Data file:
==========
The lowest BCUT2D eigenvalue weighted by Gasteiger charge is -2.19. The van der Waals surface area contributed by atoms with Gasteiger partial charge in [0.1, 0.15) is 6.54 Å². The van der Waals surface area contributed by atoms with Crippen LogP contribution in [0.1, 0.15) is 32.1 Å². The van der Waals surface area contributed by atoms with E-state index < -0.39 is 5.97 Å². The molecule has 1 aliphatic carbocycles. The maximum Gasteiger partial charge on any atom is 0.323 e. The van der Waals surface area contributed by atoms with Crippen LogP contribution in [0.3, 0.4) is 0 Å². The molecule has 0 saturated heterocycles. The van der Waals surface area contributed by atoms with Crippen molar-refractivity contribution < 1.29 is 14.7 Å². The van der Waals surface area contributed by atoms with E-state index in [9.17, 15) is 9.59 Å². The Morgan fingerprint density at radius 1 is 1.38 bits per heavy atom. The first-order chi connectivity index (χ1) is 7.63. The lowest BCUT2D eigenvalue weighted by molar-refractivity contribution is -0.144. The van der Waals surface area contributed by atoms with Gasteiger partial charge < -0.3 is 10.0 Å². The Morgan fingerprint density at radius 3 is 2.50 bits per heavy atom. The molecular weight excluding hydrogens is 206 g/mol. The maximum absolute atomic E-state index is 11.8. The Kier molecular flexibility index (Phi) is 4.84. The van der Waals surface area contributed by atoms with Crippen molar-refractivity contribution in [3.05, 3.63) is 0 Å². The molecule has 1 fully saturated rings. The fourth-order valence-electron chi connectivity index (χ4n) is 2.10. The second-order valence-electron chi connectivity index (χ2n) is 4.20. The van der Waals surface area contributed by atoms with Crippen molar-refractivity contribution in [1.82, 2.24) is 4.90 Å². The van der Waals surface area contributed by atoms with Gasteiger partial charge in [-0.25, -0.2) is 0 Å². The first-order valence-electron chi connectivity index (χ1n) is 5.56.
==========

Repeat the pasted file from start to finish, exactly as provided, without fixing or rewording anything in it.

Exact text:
The lowest BCUT2D eigenvalue weighted by Gasteiger charge is -2.19. The van der Waals surface area contributed by atoms with Gasteiger partial charge in [0.1, 0.15) is 6.54 Å². The van der Waals surface area contributed by atoms with Crippen LogP contribution in [0.1, 0.15) is 32.1 Å². The van der Waals surface area contributed by atoms with E-state index < -0.39 is 5.97 Å². The molecule has 1 aliphatic carbocycles. The maximum Gasteiger partial charge on any atom is 0.323 e. The van der Waals surface area contributed by atoms with Crippen LogP contribution in [0.3, 0.4) is 0 Å². The molecule has 0 saturated heterocycles. The van der Waals surface area contributed by atoms with Crippen molar-refractivity contribution < 1.29 is 14.7 Å². The van der Waals surface area contributed by atoms with E-state index in [9.17, 15) is 9.59 Å². The Morgan fingerprint density at radius 1 is 1.38 bits per heavy atom. The first-order chi connectivity index (χ1) is 7.63. The lowest BCUT2D eigenvalue weighted by molar-refractivity contribution is -0.144. The van der Waals surface area contributed by atoms with Gasteiger partial charge < -0.3 is 10.0 Å². The Morgan fingerprint density at radius 3 is 2.50 bits per heavy atom. The molecular weight excluding hydrogens is 206 g/mol. The maximum absolute atomic E-state index is 11.8. The Kier molecular flexibility index (Phi) is 4.84. The van der Waals surface area contributed by atoms with Crippen molar-refractivity contribution in [3.05, 3.63) is 0 Å². The molecule has 1 fully saturated rings. The fourth-order valence-electron chi connectivity index (χ4n) is 2.10. The second-order valence-electron chi connectivity index (χ2n) is 4.20. The van der Waals surface area contributed by atoms with Crippen molar-refractivity contribution in [1.82, 2.24) is 4.90 Å². The van der Waals surface area contributed by atoms with Gasteiger partial charge in [-0.25, -0.2) is 0 Å². The first-order valence-electron chi connectivity index (χ1n) is 5.56.